A – Game changer is too big a title for me. Individuals that remain committed to their goals, inspire me. I look up to people like Oprah Winfrey and Sarpanch Chhavi Rajawat. This summer, I had the privilege to be with Sarpanch Chhavi and see the amazing work she has done in Soda village near Jaipur. There are so much compassion and dedication in her work. Something that I personally believe in is that people must be conscious of the impact that their lifestyles have on the planet, and then work towards minimising that impact. Besides that, I think the youth need to get involved in our local community because co-operation at the grass-root level with highly passionate young people can go a long way. Don’t expect it all, and don’t blame it all on the government!

Q – What is your typical day like? How do you maintain the balance between being a student and yet keeping up with so many diverse extra-curricular activities?

A – For the last year, I didn’t get to focus on my windsurfing, or indulge in scuba diving as much as I would have liked to. Presently, for the most part, my routine consists of school work, reading, meetings for different projects in addition to my daily fitness regime of either swimming or going for a jog. This year, I will be reining in on my extracurricular activities and focusing on academics to target for universities to do justice to my vocations. I have never found it hard to maintain a balance because I only get involved in activities and projects that I am passionate about. Being involved in sport and in the outdoors can be so rejuvenating that it actually helps in pursuing my academic interests. Of course, prioritising has definitely helped me accomplish all the things that I’ve set out to do in the past years.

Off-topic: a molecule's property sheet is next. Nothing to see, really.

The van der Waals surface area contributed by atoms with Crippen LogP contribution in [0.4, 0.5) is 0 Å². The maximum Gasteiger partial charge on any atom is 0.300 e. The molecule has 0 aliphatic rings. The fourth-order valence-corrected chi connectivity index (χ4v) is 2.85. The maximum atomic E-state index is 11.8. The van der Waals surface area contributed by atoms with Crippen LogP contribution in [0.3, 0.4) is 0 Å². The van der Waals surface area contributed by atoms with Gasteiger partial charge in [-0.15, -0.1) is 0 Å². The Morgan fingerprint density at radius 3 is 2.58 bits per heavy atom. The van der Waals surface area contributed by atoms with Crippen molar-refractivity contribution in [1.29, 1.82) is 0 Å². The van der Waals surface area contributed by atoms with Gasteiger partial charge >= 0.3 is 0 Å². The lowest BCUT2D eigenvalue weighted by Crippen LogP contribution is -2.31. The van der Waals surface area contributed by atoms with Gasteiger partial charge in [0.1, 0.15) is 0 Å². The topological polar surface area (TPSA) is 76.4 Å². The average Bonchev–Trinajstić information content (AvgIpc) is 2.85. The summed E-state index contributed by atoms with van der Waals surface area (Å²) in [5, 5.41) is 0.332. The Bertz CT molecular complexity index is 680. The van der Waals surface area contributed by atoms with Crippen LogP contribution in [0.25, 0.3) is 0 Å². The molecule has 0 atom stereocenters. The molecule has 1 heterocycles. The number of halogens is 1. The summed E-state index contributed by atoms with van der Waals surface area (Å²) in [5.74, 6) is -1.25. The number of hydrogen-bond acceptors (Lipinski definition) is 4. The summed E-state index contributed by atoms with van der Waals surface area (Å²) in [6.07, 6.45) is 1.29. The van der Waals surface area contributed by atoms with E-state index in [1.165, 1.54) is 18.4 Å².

Q – What are some other things on your bucket list for the immediate and far future?

A – I have reconciled to the fact that because of my academics, and being stationed far from the sea, my practice time for competitive windsurfing has to be compromised at least for another year. During my gap year, I hope to realise my wish to go to Africa, the only continent I have not been to. I want to attend a wildlife filmmaking course with the Big Five at Ocean’s Campus or at NHU Africa. I want to dive with Manta rays and experience the sardine run. I look forward to an opportunity to learn from the best wildlife filmmakers and institutions. As of now, top of my list is going to Semester at Sea, a shipboard programme for global study abroad. This year, over weekends and vacations, I hope to make time to upgrade my flying license at Carver Aviation which is in the vicinity of Pune. I will get my Master Scuba Diver license this December. My longterm interests are in areas of environment and foreign affairs. Besides this, like any teenager, my bucket list is very long and includes my wish to learn to play polo and skydive, but I would rather not talk about those while they’re still birds in bushes!